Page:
In further embodiments, EphA2/EphrinA1 Modulators of the invention are agents that modulate kinase activity (e.g., of EphA2, EphrinA1 or of a heterologous protein known to associate with EphA2 or EphrinA1 at the cell membrane).

In further embodiments, EphA2/EphrinA1 Modulators of the invention include, but are not limited to, agents that bind to EphA2 and prevent or reduce EphA2 signal transduction but do not inhibit or reduce the interaction between EphA2 and EphrinA1 (e.g., an EphA2 intrabody); and agents that bind to EphrinA1 and prevent or reduce EphrinA1 signal transduction but do not inhibit or reduce the interaction between EphrinA1 and Eph EphA2 (e.g., an EphrinA1 antibody). In a preferred embodiment, EphA2/EphrinA1 Modulators of the invention decrease EphA2 cytoplasmic tail phosphorylation.

In a preferred embodiment of the invention, EphA2/EphrinA1 Modulators increase survival and/or growth of EphA2-expressing cells.

In another preferred embodiment of the invention, EphA2/EphrinA1 Modulators of the invention include, but are not limited to, dominant negative forms of EphA2; soluble forms of EphA2 (e.g., EphA2-Fc); Ephrin A1 antisense molecules; anti-EphA2 antibodies that bind to EphA2, interfere with EphA2-ligand interaction, and do not induce EphA2 signal transduction; and anti-EphrinA1 antibodies. In other embodiments, the anti-EphA2 and/or anti-EphrinA1 antibodies can be linked to a cytotoxic agent.

In a specific embodiment, an EphA1/EphrinA1 Modulator is not an agent that decreases the expression of EphA2. In another embodiment, an EphA2/EphrinA1 Modulator is not an agent that modulates the protein stability or protein accumulation of EphA2. In another embodiment of the invention, an EphA2/EphrinA1 Modulator is not an agent that modulates kinase activity (e.g., of EphA2, EphrinA1 or of a heterologous protein known to associate with EphA2 or EphrinA1 at the cell membrane). In another embodiment, an EphA2/EphrinA1 Modulator is not an EphA2 agonistic antibody. In a further embodiment, an EphA2/EphrinA1 Modulator is not an EphA2 antisense molecule. In yet a further embodiment, an EphA2/EphrinA1 Modulator is not a soluble form of EphrinA1 or a fragment thereof.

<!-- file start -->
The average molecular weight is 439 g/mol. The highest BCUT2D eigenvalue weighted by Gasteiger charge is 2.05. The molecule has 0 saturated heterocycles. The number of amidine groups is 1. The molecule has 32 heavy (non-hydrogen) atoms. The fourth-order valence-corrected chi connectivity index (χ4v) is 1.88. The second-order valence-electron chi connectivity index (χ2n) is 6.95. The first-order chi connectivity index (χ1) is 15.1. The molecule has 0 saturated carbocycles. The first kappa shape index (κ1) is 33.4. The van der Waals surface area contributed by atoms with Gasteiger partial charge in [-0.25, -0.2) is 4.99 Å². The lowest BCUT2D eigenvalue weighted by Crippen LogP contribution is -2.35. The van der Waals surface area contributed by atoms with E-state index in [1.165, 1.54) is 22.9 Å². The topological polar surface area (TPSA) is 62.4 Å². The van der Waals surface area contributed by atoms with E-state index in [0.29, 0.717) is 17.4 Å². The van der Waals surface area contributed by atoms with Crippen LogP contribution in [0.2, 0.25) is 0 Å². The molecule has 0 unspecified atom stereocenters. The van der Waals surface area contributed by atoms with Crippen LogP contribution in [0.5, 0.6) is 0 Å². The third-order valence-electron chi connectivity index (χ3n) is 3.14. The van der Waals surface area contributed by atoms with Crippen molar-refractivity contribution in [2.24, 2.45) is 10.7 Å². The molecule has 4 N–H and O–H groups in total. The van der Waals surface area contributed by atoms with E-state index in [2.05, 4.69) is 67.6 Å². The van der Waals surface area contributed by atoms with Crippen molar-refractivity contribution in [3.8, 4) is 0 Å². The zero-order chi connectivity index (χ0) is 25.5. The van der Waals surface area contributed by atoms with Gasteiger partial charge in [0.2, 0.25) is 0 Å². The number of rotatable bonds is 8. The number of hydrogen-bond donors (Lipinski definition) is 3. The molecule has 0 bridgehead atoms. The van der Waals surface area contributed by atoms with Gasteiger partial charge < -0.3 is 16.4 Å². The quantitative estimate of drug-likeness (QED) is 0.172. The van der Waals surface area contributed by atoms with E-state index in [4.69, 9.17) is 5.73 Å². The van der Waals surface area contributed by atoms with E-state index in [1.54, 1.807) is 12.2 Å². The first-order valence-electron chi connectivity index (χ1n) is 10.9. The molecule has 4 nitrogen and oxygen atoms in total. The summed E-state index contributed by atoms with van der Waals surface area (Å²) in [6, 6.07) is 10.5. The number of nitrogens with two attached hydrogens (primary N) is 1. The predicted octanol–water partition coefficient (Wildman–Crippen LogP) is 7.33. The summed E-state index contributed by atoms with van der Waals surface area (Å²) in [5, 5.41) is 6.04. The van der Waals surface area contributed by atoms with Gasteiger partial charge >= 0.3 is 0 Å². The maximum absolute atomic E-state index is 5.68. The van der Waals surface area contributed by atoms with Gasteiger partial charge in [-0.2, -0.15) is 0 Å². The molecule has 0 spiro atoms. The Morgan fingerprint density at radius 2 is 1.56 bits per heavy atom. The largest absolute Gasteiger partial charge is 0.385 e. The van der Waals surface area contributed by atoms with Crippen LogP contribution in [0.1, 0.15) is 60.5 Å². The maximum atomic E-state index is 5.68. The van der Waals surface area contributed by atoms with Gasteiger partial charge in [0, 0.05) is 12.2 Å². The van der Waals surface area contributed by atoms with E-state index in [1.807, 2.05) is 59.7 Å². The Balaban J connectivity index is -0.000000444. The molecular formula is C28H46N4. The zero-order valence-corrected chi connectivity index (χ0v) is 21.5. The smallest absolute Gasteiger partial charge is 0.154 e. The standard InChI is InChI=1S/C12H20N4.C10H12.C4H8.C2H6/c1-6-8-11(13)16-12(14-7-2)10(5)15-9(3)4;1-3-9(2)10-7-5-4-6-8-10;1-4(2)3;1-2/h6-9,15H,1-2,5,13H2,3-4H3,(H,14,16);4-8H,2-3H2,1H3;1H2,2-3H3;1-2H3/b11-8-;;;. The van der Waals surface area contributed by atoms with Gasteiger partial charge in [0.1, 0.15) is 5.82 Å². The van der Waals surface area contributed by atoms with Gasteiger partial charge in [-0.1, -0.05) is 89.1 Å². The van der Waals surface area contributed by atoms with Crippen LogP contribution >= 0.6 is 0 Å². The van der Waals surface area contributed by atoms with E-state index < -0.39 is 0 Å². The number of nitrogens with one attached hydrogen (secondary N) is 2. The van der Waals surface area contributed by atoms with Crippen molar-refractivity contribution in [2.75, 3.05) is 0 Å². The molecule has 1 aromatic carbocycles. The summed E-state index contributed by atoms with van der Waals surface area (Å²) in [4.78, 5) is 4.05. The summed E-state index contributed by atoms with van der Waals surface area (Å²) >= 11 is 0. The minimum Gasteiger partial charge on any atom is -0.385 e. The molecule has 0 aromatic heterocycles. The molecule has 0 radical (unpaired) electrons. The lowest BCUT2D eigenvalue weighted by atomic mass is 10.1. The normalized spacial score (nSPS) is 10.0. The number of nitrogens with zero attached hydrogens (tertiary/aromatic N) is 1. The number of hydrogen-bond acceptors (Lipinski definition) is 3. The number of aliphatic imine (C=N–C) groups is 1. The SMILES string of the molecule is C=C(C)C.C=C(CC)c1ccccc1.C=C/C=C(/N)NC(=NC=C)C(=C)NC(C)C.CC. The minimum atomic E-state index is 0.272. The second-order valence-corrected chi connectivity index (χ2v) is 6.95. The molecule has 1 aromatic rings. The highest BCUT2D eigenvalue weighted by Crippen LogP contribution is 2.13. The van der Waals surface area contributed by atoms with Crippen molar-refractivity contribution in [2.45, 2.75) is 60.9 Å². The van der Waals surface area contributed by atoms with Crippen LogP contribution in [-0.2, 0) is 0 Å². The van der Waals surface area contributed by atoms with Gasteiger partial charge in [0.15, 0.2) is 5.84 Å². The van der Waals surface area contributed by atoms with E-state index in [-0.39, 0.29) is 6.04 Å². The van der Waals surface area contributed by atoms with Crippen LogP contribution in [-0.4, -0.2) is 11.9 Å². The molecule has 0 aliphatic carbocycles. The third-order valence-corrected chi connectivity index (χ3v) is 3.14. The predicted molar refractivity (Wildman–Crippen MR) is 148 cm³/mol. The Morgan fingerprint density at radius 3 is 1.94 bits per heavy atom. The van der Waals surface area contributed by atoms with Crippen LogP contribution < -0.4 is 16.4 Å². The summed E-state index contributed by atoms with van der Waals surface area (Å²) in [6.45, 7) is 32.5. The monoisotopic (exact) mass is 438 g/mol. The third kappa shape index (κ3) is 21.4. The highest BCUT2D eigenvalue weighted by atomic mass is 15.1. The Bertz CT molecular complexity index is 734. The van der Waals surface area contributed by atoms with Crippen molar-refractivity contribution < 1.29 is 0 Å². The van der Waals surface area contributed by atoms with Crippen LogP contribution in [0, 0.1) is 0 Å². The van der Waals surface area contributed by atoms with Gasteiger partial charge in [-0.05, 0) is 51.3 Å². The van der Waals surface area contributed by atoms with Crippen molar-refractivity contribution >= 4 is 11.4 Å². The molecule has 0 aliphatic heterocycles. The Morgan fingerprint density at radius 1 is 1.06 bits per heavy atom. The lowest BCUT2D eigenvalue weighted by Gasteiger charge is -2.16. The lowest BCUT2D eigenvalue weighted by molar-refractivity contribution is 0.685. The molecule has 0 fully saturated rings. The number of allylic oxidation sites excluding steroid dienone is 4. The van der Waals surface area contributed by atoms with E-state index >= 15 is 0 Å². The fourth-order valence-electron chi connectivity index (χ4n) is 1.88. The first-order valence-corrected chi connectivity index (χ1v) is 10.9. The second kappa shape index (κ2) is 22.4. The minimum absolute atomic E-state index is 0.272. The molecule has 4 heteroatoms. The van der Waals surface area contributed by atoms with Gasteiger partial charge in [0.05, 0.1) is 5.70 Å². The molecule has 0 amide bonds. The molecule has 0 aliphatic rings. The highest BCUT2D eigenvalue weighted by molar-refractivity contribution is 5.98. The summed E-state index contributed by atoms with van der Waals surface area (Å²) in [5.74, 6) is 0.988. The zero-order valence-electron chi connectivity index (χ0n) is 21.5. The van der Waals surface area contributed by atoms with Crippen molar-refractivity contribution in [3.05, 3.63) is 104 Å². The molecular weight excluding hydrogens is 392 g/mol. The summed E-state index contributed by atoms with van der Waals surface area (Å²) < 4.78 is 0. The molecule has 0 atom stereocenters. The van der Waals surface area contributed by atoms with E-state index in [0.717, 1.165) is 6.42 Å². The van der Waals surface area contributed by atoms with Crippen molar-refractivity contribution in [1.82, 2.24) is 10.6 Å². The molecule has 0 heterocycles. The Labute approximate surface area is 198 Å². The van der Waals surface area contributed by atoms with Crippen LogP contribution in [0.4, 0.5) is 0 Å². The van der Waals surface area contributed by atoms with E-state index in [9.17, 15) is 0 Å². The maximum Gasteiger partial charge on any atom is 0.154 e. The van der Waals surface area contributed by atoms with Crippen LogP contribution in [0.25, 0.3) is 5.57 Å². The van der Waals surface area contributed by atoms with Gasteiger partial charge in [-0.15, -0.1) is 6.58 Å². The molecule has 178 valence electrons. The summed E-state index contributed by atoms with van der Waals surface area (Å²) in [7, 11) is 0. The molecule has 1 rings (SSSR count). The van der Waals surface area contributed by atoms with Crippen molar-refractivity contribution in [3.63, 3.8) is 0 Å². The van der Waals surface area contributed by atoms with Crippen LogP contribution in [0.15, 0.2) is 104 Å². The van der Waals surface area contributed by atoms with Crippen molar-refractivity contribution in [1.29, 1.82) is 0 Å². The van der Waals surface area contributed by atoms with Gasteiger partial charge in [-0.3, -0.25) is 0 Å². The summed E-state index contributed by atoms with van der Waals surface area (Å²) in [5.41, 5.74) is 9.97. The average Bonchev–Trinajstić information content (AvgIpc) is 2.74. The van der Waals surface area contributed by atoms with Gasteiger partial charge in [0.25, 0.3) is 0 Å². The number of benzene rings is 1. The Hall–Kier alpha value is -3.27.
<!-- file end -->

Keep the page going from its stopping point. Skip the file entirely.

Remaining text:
In another specific embodiment, the invention provides methods for preventing, treating or managing cirrhosis or fibrosis (e.g., fibrosis of the liver, kidney, lungs, heart, retina and other viscera) in a subject in need thereof, said methods comprising administering to a subject an effective amount of one or more EphA2/EphrinA1 Modulators of the invention. In a further specific embodiment, the invention provides methods for preventing, treating or managing cirrhosis or fibrosis (e.g., fibrosis of the liver, kidney, lungs, heart, retina and other viscera) in a subject in need thereof, said methods comprising administering to a subject an effective amount of an EphA2/EphrinA1 Modulator and an effective amount of a therapy other than an EphA2/EphrinA1 Modulator.

In a specific embodiment, the invention provides a method of preventing, managing, treating or ameliorating asthma, ischemia, atherosclerosis, diabetic retinopathy, retinopathy of prematurity, vascular restenosis, macular degeneration, rheumatoid arthritis, osteoarthritis, infantile hemangioma, verruca vulgaris, Kaposi's sarcoma, neurofibromatosis, recessive dystrophic epidermolysis bullosa, ankylosing spondylitis, systemic lupus, Reiter's syndrome, Sjogren's syndrome, endometriosis, preeclampsia, atherosclerosis, coronary artery disease, psoriatic arthropathy and psoriasis in a subject in need thereof comprising administering an effective amount of an EphA2/EphrinA1 Modulator. In another embodiment, the invention provides a method of preventing, managing, treating or ameliorating asthma, ischemia, atherosclerosis, diabetic retinopathy, retinopathy of prematurity, vascular restenosis, macular degeneration, rheumatoid arthritis, osteoarthritis, infantile hemangioma, verruca vulgaris, Kaposi's sarcoma, neurofibromatosis, recessive dystrophic epidermolysis bullosa, ankylosing spondylitis, systemic lupus, Reiter's syndrome, Sjogren's syndrome, endometriosis, preeclampsia, atherosclerosis, coronary artery disease, psoriatic arthropathy and psoriasis comprising administering an effective amount of an EphA2/EphrinA1 Modulator and an effective amount of a therapy other than an EphA2/EphrinA1 Modulator.